Sexual Assault

What is Sexual Assault


Sexual assault is any behavior or contact of a sexual nature that is unwanted or makes a person uncomfortable. Sexual assault occurs any time a person is forced, coerced, and/or manipulated into any unwanted sexual activity. People of all ages, all economic classes, all races, and all levels of education can be victims of sexual assault.

Sexual assault includes a range of behaviors which may take the form of degrading verbal comments, unwanted touches, or invasions of space. Some forms of sexual assault are against the law (for example, rape) and others are not (for example, cat calling). However, even noncriminal forms of sexualassault are unacceptable and can have an impact on the people the behavior is directed towards. With any type of sexual assault, there is a lack of respect for the individual who was or is being abused.

Why Me?

Are you wondering why you were sexually assaulted? This is a question that many individuals struggle with after a sexual assault. It is normal to want to find a reason why the assault happened.

Sometimes victims of sexual assault begin to blame themselves. You may be wondering about your own actions – could you have done something differently that would have prevented the assault from happening? You need to know that nothing you did caused the assault. No one deserves to be sexually assaulted. Sexually assaulting someone is a choice made by the offender. Responsibility and blame for the sexual assault needs to be placed where it belongs – with the person who chose to sexually assault you.

Where to get help

If someone is in immediate danger, call 911.

If you or a friend might be in an abusive relationship, talk to a parent/caregiver, a school counselor, or another adult you trust, or a local domestic or sexual violence program.

Hotline Numbers

National Dating Abuse Helpline 1-866-331-9474 or to chat online

National Suicide Hotline 1-800-273-TALK (8255)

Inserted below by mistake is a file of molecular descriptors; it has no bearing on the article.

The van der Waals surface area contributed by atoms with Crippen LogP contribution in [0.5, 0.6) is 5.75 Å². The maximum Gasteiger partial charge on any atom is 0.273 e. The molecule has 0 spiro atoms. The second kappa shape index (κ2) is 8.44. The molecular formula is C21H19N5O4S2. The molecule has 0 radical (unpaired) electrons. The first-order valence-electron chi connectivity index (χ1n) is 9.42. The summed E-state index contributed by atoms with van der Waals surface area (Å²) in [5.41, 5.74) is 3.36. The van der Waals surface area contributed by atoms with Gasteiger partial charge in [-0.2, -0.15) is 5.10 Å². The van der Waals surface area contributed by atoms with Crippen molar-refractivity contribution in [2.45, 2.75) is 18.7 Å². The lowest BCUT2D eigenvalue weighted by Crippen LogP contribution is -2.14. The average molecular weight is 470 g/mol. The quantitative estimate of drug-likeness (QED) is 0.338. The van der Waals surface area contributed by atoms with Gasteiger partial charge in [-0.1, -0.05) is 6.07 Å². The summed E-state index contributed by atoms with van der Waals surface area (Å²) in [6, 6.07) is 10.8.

National Sexual Assault Hotline

1-833-656-HOPE (4673) or to chat online

Common Reactions Following an Assault

There are a variety of ways a person may be affected following a sexual assault. Every person reacts differently to trauma; there is no right or wrong way to react. Replaying the incident and wondering what you could have done to stop the assault is normal. Know that you reacted appropriately and did the best you could to survive the assault.

The following is a condensed list of other reactions you may or may not experience after a sexual assault:

  • Physical Reactions: change in sleeping patterns, nightmares, headaches, loss of appetite or overeating, stomach problems, muscle tension, lack of concentration, impaired memory, and/or increased use of drugs or alcohol.
  • Emotional Reactions: denial, fear, sadness, anger, guilt, shame, embarrassment, flashbacks, hypervigilence, mood swings, irritability, depression, and suicidal thoughts. You may feel very upset, very calm, or anything in between.
  • Social Reactions: fear of being in public or social situations, fear of being alone, withdrawing from friends and family, difficulty trusting others, trouble with physical intimacy in relationships, and feeling isolated from others. It is important to remember that any of these responses are normal and appropriate after experiencing an assault.